Many religious teachings emphasize love, kindness, and generosity as the primary cultural values. Whether or not you are religious, you have probably heard of the “Golden Rule.” It states that you should treat others as you would like to be treated. A version of this rule exists in all major world religions. Why does religious prejudice still exist?

Does religion increase moral behavior? Or, why do religious cultures explicitly or implicitly teach prejudice?

Religions encourage prosocial behavior and teach us to love each other. Religious teachings suggest people treat others with kindness, generosity, and positivity. Based on the review of many studies on religion and prosocial behavior, researchers have concluded that religious people’s faith tends to increase their prosocial behavior.

Why then don’t we always practice what we preach?

The Paradox of Religious Love

The question arises: why does religion also influence actions and viewpoints that seem to conflict with these religious principles?

Throughout history, religions have been a force behind atrocities like wars and massacres committed against people of other faiths. We know about the stories of religious crusades. We remember the French Wars of Religion in 1572 and the St. Bartholomew’s Day Massacre, which resulted in the deaths of thousands of people.

Why Religious People Can Be Prejudiced

While religion teaches prosocial behavior, research shows that when people identify themselves closely with one’s religion, this can lead to their racism and homophobia. The social psychological effect of intergroup bias can explain how religion can produce prejudiced attitudes and behaviors.

How Intergroup Bias Decreases Prosocial Behavior and Love

The intergroup bias is the human propensity to think favorably about the groups we are a part of — an “ingroup”.” Yet we think more negatively about the groups you are not a part of—”an outgroup.” While we think that outgroups violate our ingroup values, we perceive them as dangerous to our ingroup.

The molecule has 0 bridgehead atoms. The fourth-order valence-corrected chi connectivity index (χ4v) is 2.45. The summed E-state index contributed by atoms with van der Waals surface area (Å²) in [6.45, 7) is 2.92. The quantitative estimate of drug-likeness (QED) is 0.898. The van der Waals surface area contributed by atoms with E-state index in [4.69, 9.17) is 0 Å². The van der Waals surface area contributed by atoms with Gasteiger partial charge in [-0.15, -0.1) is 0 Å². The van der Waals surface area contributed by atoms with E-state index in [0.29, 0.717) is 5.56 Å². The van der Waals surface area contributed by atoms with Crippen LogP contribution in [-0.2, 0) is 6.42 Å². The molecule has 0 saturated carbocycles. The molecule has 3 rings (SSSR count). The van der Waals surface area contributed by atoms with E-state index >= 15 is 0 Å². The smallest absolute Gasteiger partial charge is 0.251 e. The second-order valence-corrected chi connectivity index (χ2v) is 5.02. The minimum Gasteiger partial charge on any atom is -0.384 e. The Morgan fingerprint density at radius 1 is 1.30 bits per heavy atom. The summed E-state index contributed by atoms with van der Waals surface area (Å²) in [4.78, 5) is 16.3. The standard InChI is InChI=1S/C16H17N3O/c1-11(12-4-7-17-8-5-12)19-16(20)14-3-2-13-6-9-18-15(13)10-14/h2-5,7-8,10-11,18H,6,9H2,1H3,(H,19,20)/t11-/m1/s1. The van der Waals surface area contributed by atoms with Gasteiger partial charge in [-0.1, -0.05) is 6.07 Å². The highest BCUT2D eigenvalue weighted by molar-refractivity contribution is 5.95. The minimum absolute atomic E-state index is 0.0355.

In light of this social psychological effect, we can understand why religious beliefs can produce both prosocial behavior and prejudice. On the one hand, people direct their prosocial behavior primarily at members of their own ingroup. On the other hand, people focus their prejudice on members of other groups, particularly those they view as threatening.

However, it is unclear whether religion boosts prejudice or if there is another factor at play. Annetta Snell and her colleagues thoroughly reviewed the findings of psychological research, which used priming techniques to explore whether religion might increase prejudice.

What the Priming Studies Are

Priming is the method of subtly encouraging someone to think about a thought or concept in such a way that they are barely conscious of this subtle influence. Researchers employ the strategy of priming to influence people’s opinions when they don’t want to be too explicit in their influence. The purpose of such priming is to increase a concept’s awareness in the brain of a person in order to detect differences in subsequent behaviors and attitudes.

In one type of priming technique, for example, people unscrambled short sentences with religious words. That was implicit religious priming. Then these participants responded to the questions that assessed their prejudice toward various religious groups.

Researchers compared the responses of these participants with those of other people, whom they primed with unreligious (neutral) words. The higher level of prejudice in the group primed with religious words than in the group primed with neutral words should provide evidence that religion causes prejudice.

What the Priming Studies of Religious Beliefs Show

Annetta Snell and her colleagues have reviewed 44 studies estimating how much this kind of priming increases prejudice. They concluded that the priming of religious thoughts increases prejudice across all target groups, such as Jews, Muslims, and Hindus. However, researchers found that this effect of religious priming is relatively small.

However, researchers found that priming religion increases prejudice toward members of sexual and gender minorities as well as towards atheists. These findings indicate that religious people tend to perceive members of sexual and gender minorities, as well as atheists, as especially threatening to their religious views. It is likely they perceive those as violating their religious values.

Thus, priming religious thoughts increases prejudice due to intergroup bias and perceptions of threat. However, it would be inadequate to excessively generalize these findings. When primed with religious thoughts, not all people show prejudice towards other groups. And religious leaders and community members can mitigate the negative social effects of religious prejudice if they explicitly oppose prejudice towards other cultural groups.

Victor Karandashev

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